The shaft choice for these irons is one that might catch some off guard. Nike partnered with True Temper to have the XP95 shafts as the stock offering. The XP95 is a more than capable shaft and is indeed popular, however it is a shaft that the market tends to find more frequently used in irons that are aimed at achieving more distance. The profile helps get the ball up in the air quick and offers a mid-spin profile, all while being in a more lightweight package. Really, the question of the shaft choice comes with the naming convention and target demographic of the Vapor Fly Pro irons. More times than not, when consumers see the name Pro included in a club name, it leads to the stereotype of a heavier club designed more for precision instead of being built for distance. Those looking to go heavier can do so with Nike’s custom catalog, as they offer plenty of other shaft options. 

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When it comes to the actual performance of the Vapor Fly Pro, they actually make you forget of the somewhat industrial look of the cavity. As was mentioned earlier the topline of these irons is relatively thin with a blade length that is somewhat squatty. From address the set blends together incredibly well as it’s hard to tell which iron head has the different internal structure. The shots that these clubs are able to perform have been really good and consistent. While the distance is not the longest, the numbers that were produced shouldn’t be scoffed at.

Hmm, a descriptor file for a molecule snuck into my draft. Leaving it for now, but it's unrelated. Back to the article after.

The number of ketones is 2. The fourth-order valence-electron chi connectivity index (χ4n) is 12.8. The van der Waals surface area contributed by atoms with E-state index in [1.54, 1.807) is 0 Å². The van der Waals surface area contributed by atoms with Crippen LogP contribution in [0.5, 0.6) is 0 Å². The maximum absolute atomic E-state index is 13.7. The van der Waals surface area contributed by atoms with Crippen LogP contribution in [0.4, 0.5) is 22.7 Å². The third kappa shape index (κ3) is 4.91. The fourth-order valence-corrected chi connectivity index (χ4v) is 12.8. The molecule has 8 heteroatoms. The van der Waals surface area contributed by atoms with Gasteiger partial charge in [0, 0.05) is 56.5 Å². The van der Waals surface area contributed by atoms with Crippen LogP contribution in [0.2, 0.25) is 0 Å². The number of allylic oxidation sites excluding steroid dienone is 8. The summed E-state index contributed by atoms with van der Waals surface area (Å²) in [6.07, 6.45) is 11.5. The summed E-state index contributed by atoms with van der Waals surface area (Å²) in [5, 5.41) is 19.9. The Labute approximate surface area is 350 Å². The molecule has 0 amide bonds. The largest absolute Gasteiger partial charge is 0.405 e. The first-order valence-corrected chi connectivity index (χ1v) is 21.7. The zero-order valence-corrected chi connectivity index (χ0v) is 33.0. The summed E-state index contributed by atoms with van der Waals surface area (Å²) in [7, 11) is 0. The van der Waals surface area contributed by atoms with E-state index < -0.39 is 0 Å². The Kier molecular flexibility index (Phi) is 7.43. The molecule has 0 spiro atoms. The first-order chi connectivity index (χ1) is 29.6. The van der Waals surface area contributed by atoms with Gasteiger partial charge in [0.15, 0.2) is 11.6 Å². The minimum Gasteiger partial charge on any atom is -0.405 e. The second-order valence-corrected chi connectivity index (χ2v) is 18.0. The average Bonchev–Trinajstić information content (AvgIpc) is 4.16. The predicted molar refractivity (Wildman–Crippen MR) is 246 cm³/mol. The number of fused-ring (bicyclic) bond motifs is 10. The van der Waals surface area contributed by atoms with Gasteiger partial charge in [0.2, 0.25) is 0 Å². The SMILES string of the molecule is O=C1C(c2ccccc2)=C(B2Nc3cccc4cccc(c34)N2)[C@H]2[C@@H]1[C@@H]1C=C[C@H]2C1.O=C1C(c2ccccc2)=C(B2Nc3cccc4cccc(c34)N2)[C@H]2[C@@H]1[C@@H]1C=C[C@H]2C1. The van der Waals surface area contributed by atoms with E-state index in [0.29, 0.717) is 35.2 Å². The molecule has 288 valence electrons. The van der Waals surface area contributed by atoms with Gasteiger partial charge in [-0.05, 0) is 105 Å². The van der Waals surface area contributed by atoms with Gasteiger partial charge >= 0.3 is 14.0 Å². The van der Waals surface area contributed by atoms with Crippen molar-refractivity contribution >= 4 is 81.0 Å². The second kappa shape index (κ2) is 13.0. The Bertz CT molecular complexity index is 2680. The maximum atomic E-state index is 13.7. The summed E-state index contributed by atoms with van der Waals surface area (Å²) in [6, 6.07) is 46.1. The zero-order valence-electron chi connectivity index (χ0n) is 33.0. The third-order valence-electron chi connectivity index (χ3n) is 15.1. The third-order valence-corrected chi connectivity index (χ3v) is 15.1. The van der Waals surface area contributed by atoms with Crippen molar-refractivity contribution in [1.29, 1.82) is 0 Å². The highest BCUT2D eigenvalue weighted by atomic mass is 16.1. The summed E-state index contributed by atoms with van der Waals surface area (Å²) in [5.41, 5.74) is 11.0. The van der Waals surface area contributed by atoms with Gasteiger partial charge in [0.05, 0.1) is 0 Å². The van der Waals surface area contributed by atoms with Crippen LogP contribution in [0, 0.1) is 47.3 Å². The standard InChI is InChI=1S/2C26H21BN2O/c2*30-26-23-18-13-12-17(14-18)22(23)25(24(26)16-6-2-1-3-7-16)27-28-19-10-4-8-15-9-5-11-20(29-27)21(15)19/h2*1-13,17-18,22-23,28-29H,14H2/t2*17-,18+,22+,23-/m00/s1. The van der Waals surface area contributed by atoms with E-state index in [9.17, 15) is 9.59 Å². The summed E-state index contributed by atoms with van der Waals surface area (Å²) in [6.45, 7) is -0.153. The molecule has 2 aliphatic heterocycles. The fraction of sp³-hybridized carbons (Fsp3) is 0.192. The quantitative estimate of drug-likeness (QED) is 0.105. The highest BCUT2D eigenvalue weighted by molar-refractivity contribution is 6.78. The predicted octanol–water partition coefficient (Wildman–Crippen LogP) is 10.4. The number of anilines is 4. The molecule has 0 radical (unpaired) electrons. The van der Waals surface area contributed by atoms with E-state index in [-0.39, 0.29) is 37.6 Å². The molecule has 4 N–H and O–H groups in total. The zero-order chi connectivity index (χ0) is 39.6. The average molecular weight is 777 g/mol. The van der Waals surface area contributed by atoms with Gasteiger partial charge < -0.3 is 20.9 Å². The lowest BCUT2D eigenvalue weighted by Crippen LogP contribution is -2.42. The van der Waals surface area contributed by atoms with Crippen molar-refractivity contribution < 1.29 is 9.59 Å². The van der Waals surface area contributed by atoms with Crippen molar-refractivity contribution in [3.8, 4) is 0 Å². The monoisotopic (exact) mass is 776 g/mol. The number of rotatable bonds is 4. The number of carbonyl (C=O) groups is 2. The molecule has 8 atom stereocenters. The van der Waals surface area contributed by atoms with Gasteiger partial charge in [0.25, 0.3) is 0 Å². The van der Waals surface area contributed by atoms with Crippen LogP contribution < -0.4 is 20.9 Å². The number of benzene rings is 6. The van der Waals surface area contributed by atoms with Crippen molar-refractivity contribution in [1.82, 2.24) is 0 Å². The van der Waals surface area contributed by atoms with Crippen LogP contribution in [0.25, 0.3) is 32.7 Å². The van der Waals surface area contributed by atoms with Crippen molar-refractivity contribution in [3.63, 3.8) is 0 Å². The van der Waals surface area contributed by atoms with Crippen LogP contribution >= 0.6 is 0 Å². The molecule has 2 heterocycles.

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Thanks to the above mentioned construction and shaft combination, these irons produce a ball flight that might surprise some. With the different types of RZN that Nike has used, these irons do have a nice low center of gravity. By achieving a nice peak height, with a touch more spin, there should be no cause for concern of having one of the long irons holding a green.